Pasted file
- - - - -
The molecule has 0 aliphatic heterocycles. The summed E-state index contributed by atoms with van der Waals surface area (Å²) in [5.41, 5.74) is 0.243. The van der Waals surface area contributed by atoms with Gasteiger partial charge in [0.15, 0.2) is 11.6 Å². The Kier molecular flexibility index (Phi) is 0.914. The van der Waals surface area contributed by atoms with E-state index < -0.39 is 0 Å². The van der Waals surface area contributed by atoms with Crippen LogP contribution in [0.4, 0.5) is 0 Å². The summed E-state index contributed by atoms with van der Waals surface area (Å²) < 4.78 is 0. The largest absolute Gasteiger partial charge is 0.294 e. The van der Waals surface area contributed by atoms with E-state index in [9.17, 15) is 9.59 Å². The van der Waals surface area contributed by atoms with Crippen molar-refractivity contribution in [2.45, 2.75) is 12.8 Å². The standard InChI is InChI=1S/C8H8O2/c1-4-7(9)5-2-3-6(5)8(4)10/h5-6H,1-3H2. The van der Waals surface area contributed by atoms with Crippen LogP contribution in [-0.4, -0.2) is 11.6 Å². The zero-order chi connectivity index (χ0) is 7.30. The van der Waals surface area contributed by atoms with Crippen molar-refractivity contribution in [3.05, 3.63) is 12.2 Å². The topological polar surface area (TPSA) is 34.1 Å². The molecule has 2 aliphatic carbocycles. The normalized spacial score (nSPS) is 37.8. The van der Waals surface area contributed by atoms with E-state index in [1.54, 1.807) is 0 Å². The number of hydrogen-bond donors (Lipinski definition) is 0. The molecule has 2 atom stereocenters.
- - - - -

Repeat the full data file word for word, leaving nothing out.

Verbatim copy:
The molecule has 0 aliphatic heterocycles. The summed E-state index contributed by atoms with van der Waals surface area (Å²) in [5.41, 5.74) is 0.243. The van der Waals surface area contributed by atoms with Gasteiger partial charge in [0.15, 0.2) is 11.6 Å². The Kier molecular flexibility index (Phi) is 0.914. The van der Waals surface area contributed by atoms with E-state index < -0.39 is 0 Å². The van der Waals surface area contributed by atoms with Crippen LogP contribution in [0.4, 0.5) is 0 Å². The summed E-state index contributed by atoms with van der Waals surface area (Å²) < 4.78 is 0. The largest absolute Gasteiger partial charge is 0.294 e. The van der Waals surface area contributed by atoms with E-state index in [9.17, 15) is 9.59 Å². The van der Waals surface area contributed by atoms with Crippen molar-refractivity contribution in [2.45, 2.75) is 12.8 Å². The standard InChI is InChI=1S/C8H8O2/c1-4-7(9)5-2-3-6(5)8(4)10/h5-6H,1-3H2. The van der Waals surface area contributed by atoms with Crippen LogP contribution in [-0.4, -0.2) is 11.6 Å². The zero-order chi connectivity index (χ0) is 7.30. The van der Waals surface area contributed by atoms with Crippen molar-refractivity contribution in [3.05, 3.63) is 12.2 Å². The topological polar surface area (TPSA) is 34.1 Å². The molecule has 2 aliphatic carbocycles. The normalized spacial score (nSPS) is 37.8. The van der Waals surface area contributed by atoms with E-state index in [1.54, 1.807) is 0 Å². The number of hydrogen-bond donors (Lipinski definition) is 0. The molecule has 2 atom stereocenters.